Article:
If you think about it, the Mirage III was really an interceptor that had a secondary role as a fighter. Its primary intercept would have gone something like: race to enemy (burning fuel like crazy) - upon identification maybe fire a R.530 in the face with the idea being to either bring down a bomber or make the other guys at least go on the defensive - merge and dogfight (using up even more fuel) - maybe get 1 or 2 shots in - bingo fuel light goes off - hope one can extricate from fur ball - head home and fight another day.
I know and appreciate we've had a similar in-depth conversion about just this on another forum GTX.
On paper at least the Mirage III should be able to handle medium range SARH missiles... since the R530 was exactly that: a french Sparrow (the missile, not the pirate - scuttlefish).
Never saw a Mirage with two R530 underwings. F1, yes - but not its forerunner. Only one in the centerline. Which is not much. Must have been a matter of drop tanks, fuel and range.
If you think about it, the Mirage III was really an interceptor that had a secondary role as a fighter. Its primary intercept would have gone something like: race to enemy (burning fuel like crazy) - upon identification maybe fire a R.530 in the face with the idea being to either bring down a bomber or make the other guys at least go on the defensive - merge and dogfight (using up even more fuel) - maybe get 1 or 2 shots in - bingo fuel light goes off - hope one can extricate from fur ball - head home and fight another day.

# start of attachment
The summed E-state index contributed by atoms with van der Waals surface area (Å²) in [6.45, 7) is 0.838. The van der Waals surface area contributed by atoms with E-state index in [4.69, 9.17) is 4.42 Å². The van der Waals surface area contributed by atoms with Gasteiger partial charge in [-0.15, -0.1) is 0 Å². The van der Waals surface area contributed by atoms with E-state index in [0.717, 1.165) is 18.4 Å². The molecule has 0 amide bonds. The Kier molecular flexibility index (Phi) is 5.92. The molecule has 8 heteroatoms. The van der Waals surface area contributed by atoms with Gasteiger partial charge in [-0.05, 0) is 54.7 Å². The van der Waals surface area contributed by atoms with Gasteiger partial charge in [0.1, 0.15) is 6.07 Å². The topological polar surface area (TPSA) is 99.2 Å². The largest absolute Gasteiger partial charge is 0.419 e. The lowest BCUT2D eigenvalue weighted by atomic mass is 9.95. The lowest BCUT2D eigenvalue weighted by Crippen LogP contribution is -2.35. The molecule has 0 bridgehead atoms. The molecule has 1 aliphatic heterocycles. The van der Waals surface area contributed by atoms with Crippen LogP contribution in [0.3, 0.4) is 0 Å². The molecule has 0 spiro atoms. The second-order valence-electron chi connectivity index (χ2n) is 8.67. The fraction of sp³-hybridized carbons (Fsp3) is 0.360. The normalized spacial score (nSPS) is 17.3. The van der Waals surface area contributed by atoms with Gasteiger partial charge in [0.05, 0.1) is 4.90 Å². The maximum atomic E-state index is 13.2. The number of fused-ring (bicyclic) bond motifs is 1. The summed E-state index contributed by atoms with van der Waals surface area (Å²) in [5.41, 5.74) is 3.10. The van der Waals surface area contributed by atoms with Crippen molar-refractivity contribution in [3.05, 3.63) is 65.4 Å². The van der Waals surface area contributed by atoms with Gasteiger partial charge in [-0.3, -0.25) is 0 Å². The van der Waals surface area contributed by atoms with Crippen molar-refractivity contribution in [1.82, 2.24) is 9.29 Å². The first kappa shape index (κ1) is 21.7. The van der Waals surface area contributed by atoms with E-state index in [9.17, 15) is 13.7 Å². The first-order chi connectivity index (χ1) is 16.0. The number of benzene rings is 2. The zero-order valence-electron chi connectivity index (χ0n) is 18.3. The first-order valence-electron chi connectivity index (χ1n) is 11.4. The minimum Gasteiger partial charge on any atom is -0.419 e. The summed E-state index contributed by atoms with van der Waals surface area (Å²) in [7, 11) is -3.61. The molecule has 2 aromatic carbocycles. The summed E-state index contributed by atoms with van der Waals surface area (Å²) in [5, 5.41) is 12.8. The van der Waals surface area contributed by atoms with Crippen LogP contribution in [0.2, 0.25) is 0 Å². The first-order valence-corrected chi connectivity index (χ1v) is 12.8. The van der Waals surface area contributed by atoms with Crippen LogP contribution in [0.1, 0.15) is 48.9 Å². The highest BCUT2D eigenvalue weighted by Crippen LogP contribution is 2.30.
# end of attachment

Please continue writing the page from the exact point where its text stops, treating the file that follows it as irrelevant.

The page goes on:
I know and appreciate we've had a similar in-depth conversion about just this Mirage III missile loadout on another forum GTX.
As then, as in know I concur with your sentiment about the Mirage III being designed and intended as an interceptor, as opposed to a 'fighter'. But a couple of issues I have with the Mirage IIIC relying on a single R530 was not just the R530
inherently poor reliability - not so much because it was the R530, but because of the poor performance of all early AAM's of that period.
I'm envisaging that when the French Air Force development it's requirements and Dassault responded in kind with its Mirage III design, the principle perceived threat would have been Soviet nuclear armed long-range bombers. So I would have thought the destruction of such bombers would have been paramount - hence the reliance on only one unreliable R530 missile seems odd. Ok, I understand and commend the fact that the French Air Force/Dassault was astute enough to include two powerful and reliable 30mm DEFA cannon's for last opportunity close-in destruction of such bomber's, even at a time both the Soviet Union and the U.S. were putting all faith in all-missile armament for their then state-of-the-art fighters/interceptors.
I also appreciate that the French Air Force added Aim-9B Sidewinder's (and then later R550) to its Mirage IIIC's [as a side note, does anyone know when the Aim-9B was fitted to the French Mirage IIIC fleet??], a missile somewhat more reliable than the R530, but again, the Aim-9B still suffered reliability issues and limited engagement envalope. On top of this the Aim-9's warhead was quite small in terms of the Soviet bomber it would be intending to kill, before it could drop its nuclear weapon....
Long of the short, I would have envisaging the French Air Force wanting two R530 type/size missiles to allow for attrition - aka one R530 failing for what ever reasons.


P.S. I know my analogy is simple and dry, but I've come to appreciate the merit in the Soviet's employing a minimum of two missiles on their interceptors (one SARH and one IR) for this same operational reason, in meeting the same perceived threat - nuclear armed bombers...
Hence I guess my interest in the likes of two Aim-7 Sparrow III's equipping the Mirage III.


Regards
Pioneer